The importance of a first impression is considered by most to be an unquestioned truism. Scientists, Psychologists and even the mainstream media repeatedly communicate the significance of the first moments of any initial encounter. In a short time, conclusions are drawn by each party about the other that can be difficult if not impossible to change. The same phenomenon occurs when a customer has initial contact with your bar. Knowing why this happens and what your customer is looking for gives you a great chance to make their initial impression a positive one. Knowing what else they are looking for allows you to validate a positive initial impression and deliver an exceptionally satisfying guest experience.
The Primacy Effect
Why are initial impressions so important and so lasting and how come they can be so hard to reverse? The answer lies in the phenomenon known in psychology as the primacy effect. In essence it postulates that information gathered at the beginning of any encounter is easiest to recall and therefore has greater influence on overall impression. You can spend all night engaging a customer at your bar and making the hell out of her drinks. If she encountered a rude doorman or inattentive host upon arriving, your efforts are unlikely to alter her overall impression of her experience and your establishment. That doesn’t seem right. The core product and service she came in to consume were delivered with great skill and to great effect. But it’s right — she’s not happy.
In such a case your solution to falling short could center around engaging in some form of service recovery – providing some appropriate combination of apologies and product to make up for the failure. That is probably best in the short term. In the long term however, the best course of action is to fix the problem with the initial encounter. Here’s how.
The Guest Experience
The success of any guest experience is determined by the guest. This fact can make satisfying them seem impossible, but it’s not. The guest experience consists of three components – product, setting and delivery. Product refers to the package of goods and services you offer. The setting is the space within which goods and services are experienced. Delivery refers to the people and systems in place to get the service package from the establishment to the guest.
It’s important that excellence be maintained throughout this framework of experience. It is especially important that the guest’s initial connection to each of these components, and therefore his initial impression of each, be positive. Here’s what he expects you to deliver.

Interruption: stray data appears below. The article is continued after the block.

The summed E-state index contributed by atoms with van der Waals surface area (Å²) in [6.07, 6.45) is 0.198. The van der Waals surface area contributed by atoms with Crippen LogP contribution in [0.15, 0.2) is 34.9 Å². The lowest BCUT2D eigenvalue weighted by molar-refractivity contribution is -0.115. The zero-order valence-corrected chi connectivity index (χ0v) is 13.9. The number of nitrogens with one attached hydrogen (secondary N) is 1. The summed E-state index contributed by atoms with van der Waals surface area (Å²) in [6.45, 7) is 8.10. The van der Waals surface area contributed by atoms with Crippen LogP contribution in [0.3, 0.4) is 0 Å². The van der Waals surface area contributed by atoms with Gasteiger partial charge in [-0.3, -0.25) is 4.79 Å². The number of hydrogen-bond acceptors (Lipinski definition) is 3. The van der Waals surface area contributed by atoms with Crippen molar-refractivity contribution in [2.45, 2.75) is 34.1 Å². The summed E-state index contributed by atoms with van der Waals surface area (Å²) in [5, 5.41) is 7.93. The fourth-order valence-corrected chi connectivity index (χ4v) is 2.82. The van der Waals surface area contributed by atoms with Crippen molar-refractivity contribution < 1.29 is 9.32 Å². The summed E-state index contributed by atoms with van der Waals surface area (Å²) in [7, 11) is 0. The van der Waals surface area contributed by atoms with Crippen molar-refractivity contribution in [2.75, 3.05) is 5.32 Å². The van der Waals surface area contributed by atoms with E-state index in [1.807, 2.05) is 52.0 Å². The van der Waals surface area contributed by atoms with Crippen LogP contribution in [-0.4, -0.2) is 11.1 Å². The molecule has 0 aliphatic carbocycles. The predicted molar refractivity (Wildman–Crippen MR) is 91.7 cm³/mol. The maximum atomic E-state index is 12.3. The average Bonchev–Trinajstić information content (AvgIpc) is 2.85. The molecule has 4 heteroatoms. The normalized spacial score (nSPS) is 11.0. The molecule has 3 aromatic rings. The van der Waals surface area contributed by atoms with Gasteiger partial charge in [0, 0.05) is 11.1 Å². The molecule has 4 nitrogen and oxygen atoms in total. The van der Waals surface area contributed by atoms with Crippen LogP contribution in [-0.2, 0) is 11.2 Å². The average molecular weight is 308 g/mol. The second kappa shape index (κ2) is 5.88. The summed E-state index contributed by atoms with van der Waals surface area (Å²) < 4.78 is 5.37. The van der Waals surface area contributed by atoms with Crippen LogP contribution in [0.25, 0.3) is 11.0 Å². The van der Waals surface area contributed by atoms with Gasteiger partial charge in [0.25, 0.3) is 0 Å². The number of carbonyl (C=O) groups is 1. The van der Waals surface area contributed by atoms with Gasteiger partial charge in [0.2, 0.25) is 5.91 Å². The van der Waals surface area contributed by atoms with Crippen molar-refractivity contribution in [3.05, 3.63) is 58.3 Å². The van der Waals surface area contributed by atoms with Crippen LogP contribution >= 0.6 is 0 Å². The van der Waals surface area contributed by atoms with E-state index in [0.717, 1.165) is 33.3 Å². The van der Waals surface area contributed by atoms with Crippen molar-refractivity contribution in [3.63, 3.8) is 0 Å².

1. A pleasant and immediate initial greeting. Regardless of how busy or popular you are, your customers have chosen to take their business to you instead of one of your many competitors. They expect you to act like you appreciate it.
2. An attractive, appropriate and clean environment. Loud and chaotic is great if that’s who you are. Peanuts on the floor are great if that’s who you are. A dirty bar covered with empty glasses is unacceptable no matter who you are.
3. Reasonable wait times. The perception of the reasonableness of wait times is directly related to expectation. No matter what, always promise a longer wait than you expect to deliver. A five minute stated wait time that turns into ten minutes results in an initial negative impression. A fifteen minute stated wait time that turns out to actually be ten minutes exceeds expectation and results in an initial positive impression.
4. Engaged wait times. The perception of the duration of wait times is directly related to engagement. Keeping your customers busy while they wait can make that wait feel shorter to them. Televisions as well as other media can accomplish this trick. You can drop off the specialty cocktail menu to new arrivals at your bar while you take care of other customers.
5. Fair and equitable service. Pay particular attention to the order that customers arrive at your bar and serve them in that order. We love to receive special treatment but hate it when others get it at our expense.
It has mostly been my experience that hospitality professionals are aware of the importance of first impressions if not always sure which ones are most important or exactly how to deliver positive ones. Hopefully some of that got taken care of above.
It has also been my experience that most of us are not at all aware of the importance of final impressions and so do a really bad job at the end. Some experts argue that they are as important, if not more important, than initial impressions. They base their opinion on the recency effect, the concept that what we remember most is what we most recently experienced. That being the case, these experts would argue that the end of any service encounter is therefore most responsible for a guest’s overall impressions and ultimate satisfaction.
I think that the beginning, middle and end of a service encounter are all important and all have a significant impact on overall guest satisfaction. The reason that first and last guest impressions can be problematic has a lot to do with the disconnect between what we think our job is and what our customers think it is. We focus on delivering what is most difficult for us to deliver – the middle. Taking orders, making drinks, delivering food and beverage, being fast and accurate all require significant skill, effort and acumen and so there is where we focus. We might wrongly ignore new customers or customers looking to cash out a tab in favor of mixing a large order of cocktails for a table in the dining room. Though it seems counterintuitive, waiting a few seconds to make those drinks to say hello and welcome or goodbye and thank you is the much more effective way to deliver the experience your customers crave.